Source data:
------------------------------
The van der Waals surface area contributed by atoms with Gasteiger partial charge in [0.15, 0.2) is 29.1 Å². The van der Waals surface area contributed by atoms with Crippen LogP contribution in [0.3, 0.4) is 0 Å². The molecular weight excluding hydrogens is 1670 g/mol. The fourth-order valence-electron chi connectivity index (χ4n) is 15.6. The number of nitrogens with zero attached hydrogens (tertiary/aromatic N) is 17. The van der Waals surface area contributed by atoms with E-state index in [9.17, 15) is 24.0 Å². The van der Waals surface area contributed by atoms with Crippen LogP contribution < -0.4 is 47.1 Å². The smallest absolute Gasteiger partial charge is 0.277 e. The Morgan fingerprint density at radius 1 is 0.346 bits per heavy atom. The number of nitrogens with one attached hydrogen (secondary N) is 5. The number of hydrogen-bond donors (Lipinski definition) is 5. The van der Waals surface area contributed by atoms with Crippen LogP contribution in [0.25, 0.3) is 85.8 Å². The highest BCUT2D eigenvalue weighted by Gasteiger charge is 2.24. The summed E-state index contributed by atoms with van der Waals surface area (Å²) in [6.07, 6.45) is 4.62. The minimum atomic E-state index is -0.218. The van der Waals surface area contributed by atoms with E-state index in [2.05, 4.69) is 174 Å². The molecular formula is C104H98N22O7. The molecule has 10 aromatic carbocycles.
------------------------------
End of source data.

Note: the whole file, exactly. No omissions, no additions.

The van der Waals surface area contributed by atoms with Gasteiger partial charge in [0.15, 0.2) is 29.1 Å². The van der Waals surface area contributed by atoms with Crippen LogP contribution in [0.3, 0.4) is 0 Å². The molecular weight excluding hydrogens is 1670 g/mol. The fourth-order valence-electron chi connectivity index (χ4n) is 15.6. The number of nitrogens with zero attached hydrogens (tertiary/aromatic N) is 17. The van der Waals surface area contributed by atoms with E-state index in [9.17, 15) is 24.0 Å². The van der Waals surface area contributed by atoms with Crippen LogP contribution < -0.4 is 47.1 Å². The smallest absolute Gasteiger partial charge is 0.277 e. The Morgan fingerprint density at radius 1 is 0.346 bits per heavy atom. The number of nitrogens with one attached hydrogen (secondary N) is 5. The number of hydrogen-bond donors (Lipinski definition) is 5. The van der Waals surface area contributed by atoms with Crippen LogP contribution in [0.25, 0.3) is 85.8 Å². The highest BCUT2D eigenvalue weighted by Gasteiger charge is 2.24. The summed E-state index contributed by atoms with van der Waals surface area (Å²) in [6.07, 6.45) is 4.62. The minimum atomic E-state index is -0.218. The van der Waals surface area contributed by atoms with E-state index in [2.05, 4.69) is 174 Å². The molecular formula is C104H98N22O7. The molecule has 10 aromatic carbocycles.